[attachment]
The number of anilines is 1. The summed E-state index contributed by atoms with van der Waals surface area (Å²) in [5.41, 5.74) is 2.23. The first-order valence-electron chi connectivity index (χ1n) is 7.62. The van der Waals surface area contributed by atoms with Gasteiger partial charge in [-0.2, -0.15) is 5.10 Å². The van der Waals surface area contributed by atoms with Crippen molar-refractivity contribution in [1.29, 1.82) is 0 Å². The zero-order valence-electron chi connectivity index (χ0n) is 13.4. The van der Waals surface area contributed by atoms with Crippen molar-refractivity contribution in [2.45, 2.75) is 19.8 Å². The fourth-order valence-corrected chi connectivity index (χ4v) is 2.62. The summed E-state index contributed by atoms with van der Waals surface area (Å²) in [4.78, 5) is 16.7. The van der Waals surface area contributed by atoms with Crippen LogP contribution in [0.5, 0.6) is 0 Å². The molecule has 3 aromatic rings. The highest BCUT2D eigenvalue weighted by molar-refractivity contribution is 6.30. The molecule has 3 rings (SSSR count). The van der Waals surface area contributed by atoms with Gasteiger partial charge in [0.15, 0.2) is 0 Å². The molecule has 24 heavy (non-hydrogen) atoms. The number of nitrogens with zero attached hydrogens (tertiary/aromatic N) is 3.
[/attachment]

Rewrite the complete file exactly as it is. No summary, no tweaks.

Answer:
The number of anilines is 1. The summed E-state index contributed by atoms with van der Waals surface area (Å²) in [5.41, 5.74) is 2.23. The first-order valence-electron chi connectivity index (χ1n) is 7.62. The van der Waals surface area contributed by atoms with Gasteiger partial charge in [-0.2, -0.15) is 5.10 Å². The van der Waals surface area contributed by atoms with Crippen molar-refractivity contribution in [1.29, 1.82) is 0 Å². The zero-order valence-electron chi connectivity index (χ0n) is 13.4. The van der Waals surface area contributed by atoms with Crippen molar-refractivity contribution in [2.45, 2.75) is 19.8 Å². The fourth-order valence-corrected chi connectivity index (χ4v) is 2.62. The summed E-state index contributed by atoms with van der Waals surface area (Å²) in [4.78, 5) is 16.7. The van der Waals surface area contributed by atoms with Crippen LogP contribution in [0.5, 0.6) is 0 Å². The molecule has 3 aromatic rings. The highest BCUT2D eigenvalue weighted by molar-refractivity contribution is 6.30. The molecule has 3 rings (SSSR count). The van der Waals surface area contributed by atoms with Gasteiger partial charge in [0.15, 0.2) is 0 Å². The molecule has 24 heavy (non-hydrogen) atoms. The number of nitrogens with zero attached hydrogens (tertiary/aromatic N) is 3.